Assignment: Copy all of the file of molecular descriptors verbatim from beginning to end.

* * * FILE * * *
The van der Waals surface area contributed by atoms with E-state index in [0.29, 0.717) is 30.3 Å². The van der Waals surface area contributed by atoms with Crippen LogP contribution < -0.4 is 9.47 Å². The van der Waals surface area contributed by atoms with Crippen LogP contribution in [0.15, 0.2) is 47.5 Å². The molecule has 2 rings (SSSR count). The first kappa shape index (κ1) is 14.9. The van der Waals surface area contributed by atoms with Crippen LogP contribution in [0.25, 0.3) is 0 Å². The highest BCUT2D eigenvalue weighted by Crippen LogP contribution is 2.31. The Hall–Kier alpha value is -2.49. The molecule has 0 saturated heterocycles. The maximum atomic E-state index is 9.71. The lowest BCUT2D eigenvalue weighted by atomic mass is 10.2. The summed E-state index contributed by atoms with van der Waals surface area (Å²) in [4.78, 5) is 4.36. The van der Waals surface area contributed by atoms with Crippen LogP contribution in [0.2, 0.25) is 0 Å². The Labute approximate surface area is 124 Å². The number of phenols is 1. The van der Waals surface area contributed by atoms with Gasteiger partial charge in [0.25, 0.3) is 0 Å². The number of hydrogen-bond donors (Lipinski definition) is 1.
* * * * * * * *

The van der Waals surface area contributed by atoms with E-state index in [0.29, 0.717) is 30.3 Å². The van der Waals surface area contributed by atoms with Crippen LogP contribution < -0.4 is 9.47 Å². The van der Waals surface area contributed by atoms with Crippen LogP contribution in [0.15, 0.2) is 47.5 Å². The molecule has 2 rings (SSSR count). The first kappa shape index (κ1) is 14.9. The van der Waals surface area contributed by atoms with Crippen LogP contribution in [0.25, 0.3) is 0 Å². The highest BCUT2D eigenvalue weighted by Crippen LogP contribution is 2.31. The Hall–Kier alpha value is -2.49. The molecule has 0 saturated heterocycles. The maximum atomic E-state index is 9.71. The lowest BCUT2D eigenvalue weighted by atomic mass is 10.2. The summed E-state index contributed by atoms with van der Waals surface area (Å²) in [4.78, 5) is 4.36. The van der Waals surface area contributed by atoms with Crippen LogP contribution in [0.2, 0.25) is 0 Å². The Labute approximate surface area is 124 Å². The number of phenols is 1. The van der Waals surface area contributed by atoms with Gasteiger partial charge in [0.25, 0.3) is 0 Å². The number of hydrogen-bond donors (Lipinski definition) is 1.